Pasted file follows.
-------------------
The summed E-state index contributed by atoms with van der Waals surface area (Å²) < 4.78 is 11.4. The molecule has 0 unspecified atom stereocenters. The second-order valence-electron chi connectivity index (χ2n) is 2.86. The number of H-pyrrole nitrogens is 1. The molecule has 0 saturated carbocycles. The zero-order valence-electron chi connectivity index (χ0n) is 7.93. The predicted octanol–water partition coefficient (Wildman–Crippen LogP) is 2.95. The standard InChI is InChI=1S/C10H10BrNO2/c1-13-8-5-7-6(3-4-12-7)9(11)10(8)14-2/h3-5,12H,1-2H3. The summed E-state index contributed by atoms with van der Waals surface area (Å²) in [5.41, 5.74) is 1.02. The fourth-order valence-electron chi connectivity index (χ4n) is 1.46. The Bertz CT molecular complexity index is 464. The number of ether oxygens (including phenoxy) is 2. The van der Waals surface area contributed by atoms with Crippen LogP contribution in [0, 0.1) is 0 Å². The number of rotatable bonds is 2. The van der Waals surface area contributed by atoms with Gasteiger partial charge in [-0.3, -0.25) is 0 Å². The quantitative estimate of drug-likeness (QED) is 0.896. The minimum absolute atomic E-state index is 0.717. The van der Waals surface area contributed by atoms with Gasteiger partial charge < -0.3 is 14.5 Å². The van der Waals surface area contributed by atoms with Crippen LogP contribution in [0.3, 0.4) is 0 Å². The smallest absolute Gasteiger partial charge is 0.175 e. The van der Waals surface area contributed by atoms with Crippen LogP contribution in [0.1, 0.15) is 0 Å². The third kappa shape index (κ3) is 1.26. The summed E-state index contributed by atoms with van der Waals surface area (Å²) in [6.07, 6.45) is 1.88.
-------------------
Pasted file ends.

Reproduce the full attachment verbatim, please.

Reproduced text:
The summed E-state index contributed by atoms with van der Waals surface area (Å²) < 4.78 is 11.4. The molecule has 0 unspecified atom stereocenters. The second-order valence-electron chi connectivity index (χ2n) is 2.86. The number of H-pyrrole nitrogens is 1. The molecule has 0 saturated carbocycles. The zero-order valence-electron chi connectivity index (χ0n) is 7.93. The predicted octanol–water partition coefficient (Wildman–Crippen LogP) is 2.95. The standard InChI is InChI=1S/C10H10BrNO2/c1-13-8-5-7-6(3-4-12-7)9(11)10(8)14-2/h3-5,12H,1-2H3. The summed E-state index contributed by atoms with van der Waals surface area (Å²) in [5.41, 5.74) is 1.02. The fourth-order valence-electron chi connectivity index (χ4n) is 1.46. The Bertz CT molecular complexity index is 464. The number of ether oxygens (including phenoxy) is 2. The van der Waals surface area contributed by atoms with Crippen LogP contribution in [0, 0.1) is 0 Å². The number of rotatable bonds is 2. The van der Waals surface area contributed by atoms with Gasteiger partial charge in [-0.3, -0.25) is 0 Å². The quantitative estimate of drug-likeness (QED) is 0.896. The minimum absolute atomic E-state index is 0.717. The van der Waals surface area contributed by atoms with Gasteiger partial charge < -0.3 is 14.5 Å². The van der Waals surface area contributed by atoms with Crippen LogP contribution in [0.3, 0.4) is 0 Å². The smallest absolute Gasteiger partial charge is 0.175 e. The van der Waals surface area contributed by atoms with Crippen LogP contribution in [0.1, 0.15) is 0 Å². The third kappa shape index (κ3) is 1.26. The summed E-state index contributed by atoms with van der Waals surface area (Å²) in [6.07, 6.45) is 1.88.